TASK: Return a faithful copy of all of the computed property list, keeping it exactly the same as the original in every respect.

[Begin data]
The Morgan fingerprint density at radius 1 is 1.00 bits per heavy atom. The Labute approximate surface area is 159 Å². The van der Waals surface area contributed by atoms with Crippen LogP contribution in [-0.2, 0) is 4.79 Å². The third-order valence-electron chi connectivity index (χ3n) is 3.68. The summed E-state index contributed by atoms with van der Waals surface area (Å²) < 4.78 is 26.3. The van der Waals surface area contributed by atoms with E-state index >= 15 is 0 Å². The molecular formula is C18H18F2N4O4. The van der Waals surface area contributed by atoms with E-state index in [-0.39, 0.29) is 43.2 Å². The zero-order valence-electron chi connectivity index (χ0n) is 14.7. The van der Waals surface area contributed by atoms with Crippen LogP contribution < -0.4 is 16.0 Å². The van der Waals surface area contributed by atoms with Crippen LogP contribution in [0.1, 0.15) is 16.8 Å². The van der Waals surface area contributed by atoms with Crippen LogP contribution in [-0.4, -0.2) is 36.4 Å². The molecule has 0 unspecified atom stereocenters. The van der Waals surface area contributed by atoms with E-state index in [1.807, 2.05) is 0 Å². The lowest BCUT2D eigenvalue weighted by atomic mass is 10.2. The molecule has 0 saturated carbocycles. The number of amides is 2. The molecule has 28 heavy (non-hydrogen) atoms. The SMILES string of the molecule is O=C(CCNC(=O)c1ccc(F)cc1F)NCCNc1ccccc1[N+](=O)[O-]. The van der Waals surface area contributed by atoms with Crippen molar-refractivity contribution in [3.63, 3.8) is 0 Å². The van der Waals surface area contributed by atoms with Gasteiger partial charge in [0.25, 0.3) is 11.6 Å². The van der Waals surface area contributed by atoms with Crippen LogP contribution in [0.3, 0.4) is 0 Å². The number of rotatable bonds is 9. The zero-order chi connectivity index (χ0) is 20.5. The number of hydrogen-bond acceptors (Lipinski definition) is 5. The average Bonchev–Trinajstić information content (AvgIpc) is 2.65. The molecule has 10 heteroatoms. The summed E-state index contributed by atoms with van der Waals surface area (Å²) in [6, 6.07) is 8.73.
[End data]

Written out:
The Morgan fingerprint density at radius 1 is 1.00 bits per heavy atom. The Labute approximate surface area is 159 Å². The van der Waals surface area contributed by atoms with Crippen LogP contribution in [-0.2, 0) is 4.79 Å². The third-order valence-electron chi connectivity index (χ3n) is 3.68. The summed E-state index contributed by atoms with van der Waals surface area (Å²) < 4.78 is 26.3. The van der Waals surface area contributed by atoms with E-state index >= 15 is 0 Å². The molecular formula is C18H18F2N4O4. The van der Waals surface area contributed by atoms with E-state index in [-0.39, 0.29) is 43.2 Å². The zero-order valence-electron chi connectivity index (χ0n) is 14.7. The van der Waals surface area contributed by atoms with Crippen LogP contribution < -0.4 is 16.0 Å². The van der Waals surface area contributed by atoms with Crippen LogP contribution in [0.1, 0.15) is 16.8 Å². The van der Waals surface area contributed by atoms with Crippen LogP contribution in [-0.4, -0.2) is 36.4 Å². The molecule has 0 unspecified atom stereocenters. The van der Waals surface area contributed by atoms with E-state index in [1.807, 2.05) is 0 Å². The lowest BCUT2D eigenvalue weighted by atomic mass is 10.2. The molecule has 0 saturated carbocycles. The number of amides is 2. The molecule has 28 heavy (non-hydrogen) atoms. The SMILES string of the molecule is O=C(CCNC(=O)c1ccc(F)cc1F)NCCNc1ccccc1[N+](=O)[O-]. The van der Waals surface area contributed by atoms with Crippen molar-refractivity contribution in [3.63, 3.8) is 0 Å². The van der Waals surface area contributed by atoms with Gasteiger partial charge in [0.25, 0.3) is 11.6 Å². The van der Waals surface area contributed by atoms with Crippen LogP contribution in [0.3, 0.4) is 0 Å². The number of rotatable bonds is 9. The zero-order chi connectivity index (χ0) is 20.5. The number of hydrogen-bond acceptors (Lipinski definition) is 5. The average Bonchev–Trinajstić information content (AvgIpc) is 2.65. The molecule has 10 heteroatoms. The summed E-state index contributed by atoms with van der Waals surface area (Å²) in [6, 6.07) is 8.73.